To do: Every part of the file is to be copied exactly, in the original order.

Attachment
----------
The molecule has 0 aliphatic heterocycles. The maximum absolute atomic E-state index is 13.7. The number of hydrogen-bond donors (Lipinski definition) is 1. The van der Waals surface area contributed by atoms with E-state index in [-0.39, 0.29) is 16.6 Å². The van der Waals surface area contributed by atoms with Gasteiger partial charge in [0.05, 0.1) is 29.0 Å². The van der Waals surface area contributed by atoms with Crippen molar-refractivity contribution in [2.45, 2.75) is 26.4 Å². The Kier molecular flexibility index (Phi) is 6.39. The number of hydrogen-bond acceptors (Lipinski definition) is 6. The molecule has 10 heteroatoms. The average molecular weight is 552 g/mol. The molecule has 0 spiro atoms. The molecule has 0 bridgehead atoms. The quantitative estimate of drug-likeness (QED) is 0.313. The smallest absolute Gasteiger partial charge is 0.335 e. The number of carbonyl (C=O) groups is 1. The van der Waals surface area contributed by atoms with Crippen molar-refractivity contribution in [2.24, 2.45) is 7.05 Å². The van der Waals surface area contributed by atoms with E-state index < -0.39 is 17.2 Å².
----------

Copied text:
The molecule has 0 aliphatic heterocycles. The maximum absolute atomic E-state index is 13.7. The number of hydrogen-bond donors (Lipinski definition) is 1. The van der Waals surface area contributed by atoms with E-state index in [-0.39, 0.29) is 16.6 Å². The van der Waals surface area contributed by atoms with Gasteiger partial charge in [0.05, 0.1) is 29.0 Å². The van der Waals surface area contributed by atoms with Crippen molar-refractivity contribution in [2.45, 2.75) is 26.4 Å². The Kier molecular flexibility index (Phi) is 6.39. The number of hydrogen-bond acceptors (Lipinski definition) is 6. The molecule has 10 heteroatoms. The average molecular weight is 552 g/mol. The molecule has 0 spiro atoms. The molecule has 0 bridgehead atoms. The quantitative estimate of drug-likeness (QED) is 0.313. The smallest absolute Gasteiger partial charge is 0.335 e. The number of carbonyl (C=O) groups is 1. The van der Waals surface area contributed by atoms with Crippen molar-refractivity contribution in [2.24, 2.45) is 7.05 Å². The van der Waals surface area contributed by atoms with E-state index < -0.39 is 17.2 Å².